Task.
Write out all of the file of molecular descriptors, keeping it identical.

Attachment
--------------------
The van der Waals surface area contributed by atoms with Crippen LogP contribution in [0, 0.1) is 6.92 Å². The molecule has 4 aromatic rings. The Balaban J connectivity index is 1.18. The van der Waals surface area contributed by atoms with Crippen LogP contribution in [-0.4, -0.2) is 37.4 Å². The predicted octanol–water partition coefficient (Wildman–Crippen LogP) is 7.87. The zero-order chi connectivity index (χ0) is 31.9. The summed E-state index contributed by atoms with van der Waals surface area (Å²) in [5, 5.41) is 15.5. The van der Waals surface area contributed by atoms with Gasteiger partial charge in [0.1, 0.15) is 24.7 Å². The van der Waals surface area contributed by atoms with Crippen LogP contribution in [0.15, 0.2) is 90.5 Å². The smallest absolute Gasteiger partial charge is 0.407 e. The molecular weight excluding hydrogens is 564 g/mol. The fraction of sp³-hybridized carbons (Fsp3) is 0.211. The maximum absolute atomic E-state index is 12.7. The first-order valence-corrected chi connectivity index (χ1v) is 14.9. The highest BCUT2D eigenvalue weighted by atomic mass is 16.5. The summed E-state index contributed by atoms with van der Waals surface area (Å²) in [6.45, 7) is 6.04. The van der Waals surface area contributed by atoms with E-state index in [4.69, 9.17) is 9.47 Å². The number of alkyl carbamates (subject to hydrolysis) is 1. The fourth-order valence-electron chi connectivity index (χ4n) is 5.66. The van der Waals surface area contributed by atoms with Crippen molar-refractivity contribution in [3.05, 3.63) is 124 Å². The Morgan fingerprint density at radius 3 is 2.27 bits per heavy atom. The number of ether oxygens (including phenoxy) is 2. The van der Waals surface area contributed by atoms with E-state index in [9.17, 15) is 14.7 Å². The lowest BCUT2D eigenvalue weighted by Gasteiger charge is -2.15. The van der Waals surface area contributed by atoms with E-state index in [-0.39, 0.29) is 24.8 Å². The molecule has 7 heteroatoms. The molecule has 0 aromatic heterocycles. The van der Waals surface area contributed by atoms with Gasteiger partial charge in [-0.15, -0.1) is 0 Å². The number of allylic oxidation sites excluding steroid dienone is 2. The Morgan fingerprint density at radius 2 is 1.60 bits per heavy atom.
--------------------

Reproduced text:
The van der Waals surface area contributed by atoms with Crippen LogP contribution in [0, 0.1) is 6.92 Å². The molecule has 4 aromatic rings. The Balaban J connectivity index is 1.18. The van der Waals surface area contributed by atoms with Crippen LogP contribution in [-0.4, -0.2) is 37.4 Å². The predicted octanol–water partition coefficient (Wildman–Crippen LogP) is 7.87. The zero-order chi connectivity index (χ0) is 31.9. The summed E-state index contributed by atoms with van der Waals surface area (Å²) in [5, 5.41) is 15.5. The van der Waals surface area contributed by atoms with Gasteiger partial charge in [0.1, 0.15) is 24.7 Å². The van der Waals surface area contributed by atoms with Crippen LogP contribution in [0.15, 0.2) is 90.5 Å². The smallest absolute Gasteiger partial charge is 0.407 e. The molecular weight excluding hydrogens is 564 g/mol. The fraction of sp³-hybridized carbons (Fsp3) is 0.211. The maximum absolute atomic E-state index is 12.7. The first-order valence-corrected chi connectivity index (χ1v) is 14.9. The highest BCUT2D eigenvalue weighted by atomic mass is 16.5. The summed E-state index contributed by atoms with van der Waals surface area (Å²) in [6.45, 7) is 6.04. The van der Waals surface area contributed by atoms with E-state index in [4.69, 9.17) is 9.47 Å². The number of alkyl carbamates (subject to hydrolysis) is 1. The fourth-order valence-electron chi connectivity index (χ4n) is 5.66. The van der Waals surface area contributed by atoms with Crippen molar-refractivity contribution in [3.05, 3.63) is 124 Å². The Morgan fingerprint density at radius 3 is 2.27 bits per heavy atom. The number of ether oxygens (including phenoxy) is 2. The van der Waals surface area contributed by atoms with E-state index in [9.17, 15) is 14.7 Å². The lowest BCUT2D eigenvalue weighted by Gasteiger charge is -2.15. The van der Waals surface area contributed by atoms with E-state index in [-0.39, 0.29) is 24.8 Å². The molecule has 7 heteroatoms. The molecule has 0 aromatic heterocycles. The van der Waals surface area contributed by atoms with Gasteiger partial charge in [-0.15, -0.1) is 0 Å². The number of allylic oxidation sites excluding steroid dienone is 2. The Morgan fingerprint density at radius 2 is 1.60 bits per heavy atom.